CAIRO — The chief prosecutor in the trial of ousted Egyptian leader Hosni Mubarak said Monday in his closing remarks that the former president should be given the death penalty for the killings of protesters in last year's uprising.
Mustafa Suleiman said Mubarak, who ruled over the Arab world's most populous country for nearly 30 years, clearly authorized use of live ammunition and a shoot-to-kill policy against peaceful protesters.
According to government estimates, around 850 were killed in the crackdown from Jan. 25 to Feb. 11, 2011.
For this, Suleiman told the presiding judges, Mubarak and five co-defendants, including his longtime Interior Minister Habib al-Adly and four former top security officers, should receive the maximum sentence.
"This is not a case about the killing of one or ten or 20 civilians, but a case of an entire nation," he said.
Listening attentively to the closing remarks, the 83-year-old Mubarak sat upright in his hospital bed in the courtroom cage.
His son Gamal and one-time heir apparent was seen in the defendants cage whispering into his father's ear from time to time. His elder son Alaa held a copy of the Quran and paced around nervously in the defendants cage, wringing his hands throughout much of the prosecution's remarks. Both sons are facing corruption charges in the same trial.
Lawyers for the victims applauded when Suleiman said that Mubarak did not simply resign, but was ousted by the popular will.
He said that the historic case had entered its final stages and was "the concern of all Egyptians."
In previous remarks to the court, Suleiman said the decision to use live ammunition was taken on Jan. 27 last year, just before the military was called to the streets on the evening of the most violent day of the 18-day uprising that forced Mubarak to step down on Feb. 11.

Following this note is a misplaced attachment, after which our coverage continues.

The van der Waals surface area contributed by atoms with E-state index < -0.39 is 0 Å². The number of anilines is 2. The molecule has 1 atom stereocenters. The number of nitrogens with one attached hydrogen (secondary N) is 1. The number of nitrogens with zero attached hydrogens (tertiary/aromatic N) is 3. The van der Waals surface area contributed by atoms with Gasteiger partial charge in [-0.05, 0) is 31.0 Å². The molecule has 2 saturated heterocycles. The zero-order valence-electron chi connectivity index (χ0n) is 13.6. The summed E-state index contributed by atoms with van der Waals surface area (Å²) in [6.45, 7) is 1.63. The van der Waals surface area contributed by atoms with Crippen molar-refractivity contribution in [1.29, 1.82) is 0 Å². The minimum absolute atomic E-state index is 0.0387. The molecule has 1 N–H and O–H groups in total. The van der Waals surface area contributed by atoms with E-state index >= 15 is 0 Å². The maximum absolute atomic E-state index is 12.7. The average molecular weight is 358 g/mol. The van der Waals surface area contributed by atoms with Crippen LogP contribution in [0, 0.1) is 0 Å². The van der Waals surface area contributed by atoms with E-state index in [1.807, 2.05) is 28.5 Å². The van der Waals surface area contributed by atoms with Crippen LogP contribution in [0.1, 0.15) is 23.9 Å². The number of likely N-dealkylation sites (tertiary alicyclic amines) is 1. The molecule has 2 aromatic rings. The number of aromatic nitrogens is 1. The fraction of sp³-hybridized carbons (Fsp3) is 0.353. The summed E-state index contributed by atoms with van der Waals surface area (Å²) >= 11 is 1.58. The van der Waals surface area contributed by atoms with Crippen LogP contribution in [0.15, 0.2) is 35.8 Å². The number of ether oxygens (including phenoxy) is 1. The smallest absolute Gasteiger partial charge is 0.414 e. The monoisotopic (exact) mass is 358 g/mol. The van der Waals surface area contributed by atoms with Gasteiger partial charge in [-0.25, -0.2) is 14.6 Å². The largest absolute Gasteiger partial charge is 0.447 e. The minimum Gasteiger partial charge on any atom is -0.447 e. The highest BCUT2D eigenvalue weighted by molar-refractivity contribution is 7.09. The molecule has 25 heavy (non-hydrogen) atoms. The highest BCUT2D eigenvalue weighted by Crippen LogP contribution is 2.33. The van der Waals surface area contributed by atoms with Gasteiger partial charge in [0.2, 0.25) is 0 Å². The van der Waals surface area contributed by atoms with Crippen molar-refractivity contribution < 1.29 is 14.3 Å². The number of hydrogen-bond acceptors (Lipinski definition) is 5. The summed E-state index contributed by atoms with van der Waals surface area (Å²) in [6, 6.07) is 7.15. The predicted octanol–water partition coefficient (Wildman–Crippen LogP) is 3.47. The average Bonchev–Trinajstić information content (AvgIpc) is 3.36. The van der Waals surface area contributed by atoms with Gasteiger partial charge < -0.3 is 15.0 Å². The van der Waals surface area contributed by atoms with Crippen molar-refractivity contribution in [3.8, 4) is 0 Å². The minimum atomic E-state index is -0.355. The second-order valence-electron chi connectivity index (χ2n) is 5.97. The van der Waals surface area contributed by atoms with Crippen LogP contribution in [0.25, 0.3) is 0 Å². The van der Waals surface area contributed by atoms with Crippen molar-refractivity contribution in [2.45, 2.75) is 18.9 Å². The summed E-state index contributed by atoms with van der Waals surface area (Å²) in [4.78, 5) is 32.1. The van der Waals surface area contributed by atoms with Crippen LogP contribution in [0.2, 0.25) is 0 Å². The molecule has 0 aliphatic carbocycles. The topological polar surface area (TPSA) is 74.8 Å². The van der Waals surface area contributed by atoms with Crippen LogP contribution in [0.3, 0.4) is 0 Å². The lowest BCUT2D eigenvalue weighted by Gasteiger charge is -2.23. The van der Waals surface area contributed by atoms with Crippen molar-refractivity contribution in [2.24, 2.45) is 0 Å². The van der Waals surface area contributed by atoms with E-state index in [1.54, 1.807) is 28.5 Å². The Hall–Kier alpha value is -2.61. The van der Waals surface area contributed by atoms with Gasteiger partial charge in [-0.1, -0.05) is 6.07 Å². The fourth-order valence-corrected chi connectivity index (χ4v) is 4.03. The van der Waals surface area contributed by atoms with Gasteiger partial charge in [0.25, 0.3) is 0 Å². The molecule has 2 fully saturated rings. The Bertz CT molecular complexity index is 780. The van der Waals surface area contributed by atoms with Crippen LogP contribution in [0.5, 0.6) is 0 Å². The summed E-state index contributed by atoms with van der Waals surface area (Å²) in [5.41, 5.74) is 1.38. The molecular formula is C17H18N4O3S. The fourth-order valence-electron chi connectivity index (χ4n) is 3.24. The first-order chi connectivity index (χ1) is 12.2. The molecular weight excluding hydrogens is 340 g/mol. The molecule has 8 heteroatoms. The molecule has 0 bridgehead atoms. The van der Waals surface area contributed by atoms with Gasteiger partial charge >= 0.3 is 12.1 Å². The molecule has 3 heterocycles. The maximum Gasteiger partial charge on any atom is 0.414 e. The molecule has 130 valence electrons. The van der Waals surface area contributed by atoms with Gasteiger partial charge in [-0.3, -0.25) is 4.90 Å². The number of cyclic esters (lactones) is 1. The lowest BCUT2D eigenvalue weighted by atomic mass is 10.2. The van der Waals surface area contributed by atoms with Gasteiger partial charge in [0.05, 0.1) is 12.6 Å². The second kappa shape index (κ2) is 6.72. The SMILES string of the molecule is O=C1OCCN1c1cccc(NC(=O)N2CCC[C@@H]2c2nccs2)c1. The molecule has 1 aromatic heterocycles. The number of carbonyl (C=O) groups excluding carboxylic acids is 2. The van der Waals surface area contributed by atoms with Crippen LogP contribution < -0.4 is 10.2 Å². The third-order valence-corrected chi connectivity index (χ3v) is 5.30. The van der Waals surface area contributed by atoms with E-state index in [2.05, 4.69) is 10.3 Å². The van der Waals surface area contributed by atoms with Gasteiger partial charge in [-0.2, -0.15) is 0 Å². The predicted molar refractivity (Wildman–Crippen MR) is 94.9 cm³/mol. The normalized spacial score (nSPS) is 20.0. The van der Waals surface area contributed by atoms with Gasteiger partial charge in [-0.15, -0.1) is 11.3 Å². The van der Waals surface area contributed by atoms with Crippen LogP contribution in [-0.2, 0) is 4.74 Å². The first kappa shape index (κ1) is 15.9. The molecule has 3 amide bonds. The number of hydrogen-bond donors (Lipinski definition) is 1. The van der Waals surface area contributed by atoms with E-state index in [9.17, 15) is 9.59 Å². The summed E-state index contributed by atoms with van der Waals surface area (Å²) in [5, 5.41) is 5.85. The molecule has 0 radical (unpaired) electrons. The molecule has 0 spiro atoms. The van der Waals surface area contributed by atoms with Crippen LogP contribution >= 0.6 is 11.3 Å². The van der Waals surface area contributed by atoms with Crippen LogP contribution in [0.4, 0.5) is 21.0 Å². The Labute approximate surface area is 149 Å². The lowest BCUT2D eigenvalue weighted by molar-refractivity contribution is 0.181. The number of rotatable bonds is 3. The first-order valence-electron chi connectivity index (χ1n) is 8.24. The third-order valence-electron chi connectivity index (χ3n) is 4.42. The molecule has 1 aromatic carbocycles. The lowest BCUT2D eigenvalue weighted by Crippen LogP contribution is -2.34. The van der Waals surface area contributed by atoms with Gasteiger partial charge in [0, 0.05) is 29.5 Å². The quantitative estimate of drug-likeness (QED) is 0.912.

On Monday, Suleiman pointed to two of Mubarak's speeches during the unrest, in which the former president called on authorities to protect the people. The chief prosecutor said this was further proof that protesters were under attack.
The defense team of the former president is expected to present its closing arguments on Wednesday, the same day that the presiding judge will announce a date for the verdict. It will also be the first time that the defendants are allowed to speak in response to the charges since they pleaded not guilty.
The landmark trial of Mubarak, his two sons and eight other defendants has been bogged down by lengthy delays, muddled testimonies and complicated procedural issues. Suleiman blamed perceived delays in the trial on the lawyers of the victims, who had unsuccessfully requested new judges to preside over the case.
Many in Egypt worry that the generals who took power after Mubarak — and who owed their positions to him — have no interest in convicting him. The country's military ruler Field Marshal Hussein Tantawi and several other members of the country's top leadership previously testified in a closed-door session in the trial.
Suleiman defended the investigation conducted by the state prosecutor's office, saying that it had to launch its own probe after security authorities ignored the prosecution's requests for help in the inquiry. Prosecutors said they interviewed hundreds of witnesses, physicians and police officers to build their case.
Judge Ahmed Rifaat, overseeing the case, praised the prosecution for how it handled the investigation, despite attempts to "tinker with it."
"The important responsibility on the court can only be appreciated by great men," Rifaat said. "The only thing we look to is God and the documents of this case."
In separate charges of corruption in the same trial, Mubarak and three co-defendants, including his two sons, are accused of involvement in the sale of gas to Israel below market price.
Nearly 50 stalwarts of the Mubarak regime, including two former prime ministers and several key cabinet ministers and regime-linked businessmen, are currently held in a prison south of Cairo. Some of them have been convicted and are serving jail terms, while others are awaiting trial.